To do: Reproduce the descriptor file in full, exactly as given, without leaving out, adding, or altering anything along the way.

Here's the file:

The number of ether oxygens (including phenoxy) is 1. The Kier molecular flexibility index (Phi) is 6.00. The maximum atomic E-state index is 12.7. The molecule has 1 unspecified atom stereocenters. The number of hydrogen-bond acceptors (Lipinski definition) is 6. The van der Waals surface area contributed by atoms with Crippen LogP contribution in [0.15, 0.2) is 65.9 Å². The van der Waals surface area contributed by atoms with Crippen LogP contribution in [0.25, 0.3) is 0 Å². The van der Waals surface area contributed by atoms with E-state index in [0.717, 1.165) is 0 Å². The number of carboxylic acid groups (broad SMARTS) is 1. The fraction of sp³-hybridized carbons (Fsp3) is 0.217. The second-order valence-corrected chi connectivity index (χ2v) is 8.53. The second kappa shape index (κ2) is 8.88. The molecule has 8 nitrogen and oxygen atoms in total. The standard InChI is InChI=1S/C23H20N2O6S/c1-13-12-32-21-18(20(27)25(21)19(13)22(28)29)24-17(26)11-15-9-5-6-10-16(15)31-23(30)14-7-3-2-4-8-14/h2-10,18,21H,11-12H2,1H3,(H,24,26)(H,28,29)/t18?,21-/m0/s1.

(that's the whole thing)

The number of ether oxygens (including phenoxy) is 1. The Kier molecular flexibility index (Phi) is 6.00. The maximum atomic E-state index is 12.7. The molecule has 1 unspecified atom stereocenters. The number of hydrogen-bond acceptors (Lipinski definition) is 6. The van der Waals surface area contributed by atoms with Crippen LogP contribution in [0.15, 0.2) is 65.9 Å². The van der Waals surface area contributed by atoms with Crippen LogP contribution in [0.25, 0.3) is 0 Å². The van der Waals surface area contributed by atoms with E-state index in [0.717, 1.165) is 0 Å². The number of carboxylic acid groups (broad SMARTS) is 1. The fraction of sp³-hybridized carbons (Fsp3) is 0.217. The second-order valence-corrected chi connectivity index (χ2v) is 8.53. The second kappa shape index (κ2) is 8.88. The molecule has 8 nitrogen and oxygen atoms in total. The standard InChI is InChI=1S/C23H20N2O6S/c1-13-12-32-21-18(20(27)25(21)19(13)22(28)29)24-17(26)11-15-9-5-6-10-16(15)31-23(30)14-7-3-2-4-8-14/h2-10,18,21H,11-12H2,1H3,(H,24,26)(H,28,29)/t18?,21-/m0/s1.